Page 352 - The-History-of-the-Lancashire-Fusiliers-1914-1918-Volume-I

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The battalion was greatly cheered by the welcome arrival of the
quartermaster (Lieutenant-Colonel W. Bowes, D.S.O.), and the
transport officer (Lieutenant A.
Topping) ,'lTith rations which
included hot soup and an issue of rum.
Unfortunately, things had not gone so well farther south and
the nth Brigade had been forced to fall back slightly.
obviously impossible for the 2nd Lancashire Fusiliers to maintain its
position with its right flank uncovered. Orders were therefore issued
for its line to be swung back to conform \'ITith that of the nth
Brigade. At about midnight the battalion took up its new position
with its "B" Company and "C" Company of the King's Own on the
right in Hudson Alley and Stoke Trench, which ran southwards at
right-angles from it; "D" Company in Tripoli Trench, which
continued Stoke Trench to the north and finally joined Trent
Trench; and "C" Company, with about fifty survivors of the
Essex Regiment, in Trent Trench. In effect, the battalion had
pivoted on its left flank, and on the extreme right had had to
fall back about
yards. This adjustment was effected \'ITithout
loss. Blocks were established at all points at which the enemy
could enter the new position; but they were completed only
just before dawn. The battalion, \'ITith its attached details, had
now become the front-line unit. All ranks were thoroughly exhausted
and fully expected a further attack; but they awaited it with
confidence and a determination to fight to the last-indeed, all
secret papers were destroyed in readiness for the worst. A large–
scale attack did not, however, materialize, though the enemy
delivered a determined bombing attack at dawn on 29th on the
position held by "B" Company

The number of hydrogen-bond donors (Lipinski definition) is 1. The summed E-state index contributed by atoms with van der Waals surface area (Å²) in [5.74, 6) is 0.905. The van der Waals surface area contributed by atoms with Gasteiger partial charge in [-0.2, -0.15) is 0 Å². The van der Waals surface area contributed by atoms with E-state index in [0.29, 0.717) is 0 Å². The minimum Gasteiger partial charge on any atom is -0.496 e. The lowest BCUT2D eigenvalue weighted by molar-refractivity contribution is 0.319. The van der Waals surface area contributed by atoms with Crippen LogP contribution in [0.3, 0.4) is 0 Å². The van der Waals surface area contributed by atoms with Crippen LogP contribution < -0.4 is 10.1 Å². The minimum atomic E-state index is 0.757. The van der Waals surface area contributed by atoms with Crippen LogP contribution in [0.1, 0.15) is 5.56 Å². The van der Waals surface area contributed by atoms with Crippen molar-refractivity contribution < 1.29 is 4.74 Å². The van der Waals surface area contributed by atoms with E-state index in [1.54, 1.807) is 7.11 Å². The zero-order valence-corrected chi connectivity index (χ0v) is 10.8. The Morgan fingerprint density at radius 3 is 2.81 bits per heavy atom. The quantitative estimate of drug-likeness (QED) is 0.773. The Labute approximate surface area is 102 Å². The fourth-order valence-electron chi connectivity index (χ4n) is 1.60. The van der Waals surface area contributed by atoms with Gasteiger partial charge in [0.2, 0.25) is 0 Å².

Hudson Alley. Thanks largely
to Howarth's energy, it was unsuccessful, and a prisoner of the
IS9th Reserve Infantry Regiment and a machine gun were captured.
A similar attack against "D" Company also cost the Germans a
machine gun.
At 9 a.m. bombing attacks of a much heavier nature came
simultaneously from Hussar Trench, Hyderabad Trench and Troy
Trench, which ran behind and parallel to Hyderabad. These lasted
till noon and were difficult to stop o\'lTing to the acute shortage of
bombs which had arisen. Nevertheless, Howarth's "B" Company,
with "C" Company and the attached company of the King's Own,
kept the enemy at bay. Lance-Corporal H. Airey, of "C," was of
great help in breaking up one such attack. He fired his Lewis gun
from a shell hole for a long time. Once it jammed, but he put it
right with the utmost coolness and resumed rapid fire just as a
party of the p.nemy were coming close upon him. Corporal G.
Clayton, of the same company, led a bombing party and fearlessly
beat back a party of Germans, after which he held a block with two
other men for three hours. Finally Howarth gave the artillery
the map reference of the junction of Hussar Alley and Hyderabad
Trench and, at a prearranged time, \'ITithdrew his men for about ten
minutes while the IS-pounders gave the Germans a good hammering.